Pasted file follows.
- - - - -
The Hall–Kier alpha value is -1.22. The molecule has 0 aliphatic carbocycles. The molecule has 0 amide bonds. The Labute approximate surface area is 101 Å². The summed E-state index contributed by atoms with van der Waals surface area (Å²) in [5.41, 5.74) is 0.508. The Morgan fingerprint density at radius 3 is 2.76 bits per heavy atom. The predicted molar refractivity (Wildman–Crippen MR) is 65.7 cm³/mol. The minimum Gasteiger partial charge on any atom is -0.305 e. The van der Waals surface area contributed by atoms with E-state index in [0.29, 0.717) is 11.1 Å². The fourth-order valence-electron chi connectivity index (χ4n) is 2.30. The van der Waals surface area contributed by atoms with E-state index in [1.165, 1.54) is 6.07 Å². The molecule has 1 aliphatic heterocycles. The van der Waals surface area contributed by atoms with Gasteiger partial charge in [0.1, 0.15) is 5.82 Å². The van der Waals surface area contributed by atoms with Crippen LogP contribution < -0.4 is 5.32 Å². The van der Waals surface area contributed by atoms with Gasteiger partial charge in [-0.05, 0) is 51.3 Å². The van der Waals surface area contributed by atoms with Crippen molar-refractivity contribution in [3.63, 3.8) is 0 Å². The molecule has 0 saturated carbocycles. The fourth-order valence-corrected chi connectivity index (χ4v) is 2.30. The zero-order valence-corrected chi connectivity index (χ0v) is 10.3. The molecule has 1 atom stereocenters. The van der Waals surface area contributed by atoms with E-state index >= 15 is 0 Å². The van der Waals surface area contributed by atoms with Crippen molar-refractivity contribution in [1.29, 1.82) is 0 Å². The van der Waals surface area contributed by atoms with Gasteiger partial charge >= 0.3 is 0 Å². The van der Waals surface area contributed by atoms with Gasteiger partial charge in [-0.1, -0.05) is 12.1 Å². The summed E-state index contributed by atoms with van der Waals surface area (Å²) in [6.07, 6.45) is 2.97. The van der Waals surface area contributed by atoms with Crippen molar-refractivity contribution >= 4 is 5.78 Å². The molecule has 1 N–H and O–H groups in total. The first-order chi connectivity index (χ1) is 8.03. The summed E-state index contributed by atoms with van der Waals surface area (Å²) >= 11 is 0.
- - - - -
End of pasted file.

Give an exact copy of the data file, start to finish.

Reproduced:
The Hall–Kier alpha value is -1.22. The molecule has 0 aliphatic carbocycles. The molecule has 0 amide bonds. The Labute approximate surface area is 101 Å². The summed E-state index contributed by atoms with van der Waals surface area (Å²) in [5.41, 5.74) is 0.508. The Morgan fingerprint density at radius 3 is 2.76 bits per heavy atom. The predicted molar refractivity (Wildman–Crippen MR) is 65.7 cm³/mol. The minimum Gasteiger partial charge on any atom is -0.305 e. The van der Waals surface area contributed by atoms with E-state index in [0.29, 0.717) is 11.1 Å². The fourth-order valence-electron chi connectivity index (χ4n) is 2.30. The van der Waals surface area contributed by atoms with E-state index in [1.165, 1.54) is 6.07 Å². The molecule has 1 aliphatic heterocycles. The van der Waals surface area contributed by atoms with Gasteiger partial charge in [0.1, 0.15) is 5.82 Å². The van der Waals surface area contributed by atoms with Crippen LogP contribution < -0.4 is 5.32 Å². The van der Waals surface area contributed by atoms with Gasteiger partial charge in [-0.05, 0) is 51.3 Å². The van der Waals surface area contributed by atoms with Crippen molar-refractivity contribution in [3.63, 3.8) is 0 Å². The molecule has 0 saturated carbocycles. The fourth-order valence-corrected chi connectivity index (χ4v) is 2.30. The zero-order valence-corrected chi connectivity index (χ0v) is 10.3. The molecule has 1 atom stereocenters. The van der Waals surface area contributed by atoms with E-state index >= 15 is 0 Å². The van der Waals surface area contributed by atoms with Crippen molar-refractivity contribution in [1.29, 1.82) is 0 Å². The van der Waals surface area contributed by atoms with Gasteiger partial charge >= 0.3 is 0 Å². The van der Waals surface area contributed by atoms with Gasteiger partial charge in [-0.1, -0.05) is 12.1 Å². The summed E-state index contributed by atoms with van der Waals surface area (Å²) in [6.07, 6.45) is 2.97. The van der Waals surface area contributed by atoms with Crippen molar-refractivity contribution >= 4 is 5.78 Å². The molecule has 1 N–H and O–H groups in total. The first-order chi connectivity index (χ1) is 8.03. The summed E-state index contributed by atoms with van der Waals surface area (Å²) >= 11 is 0.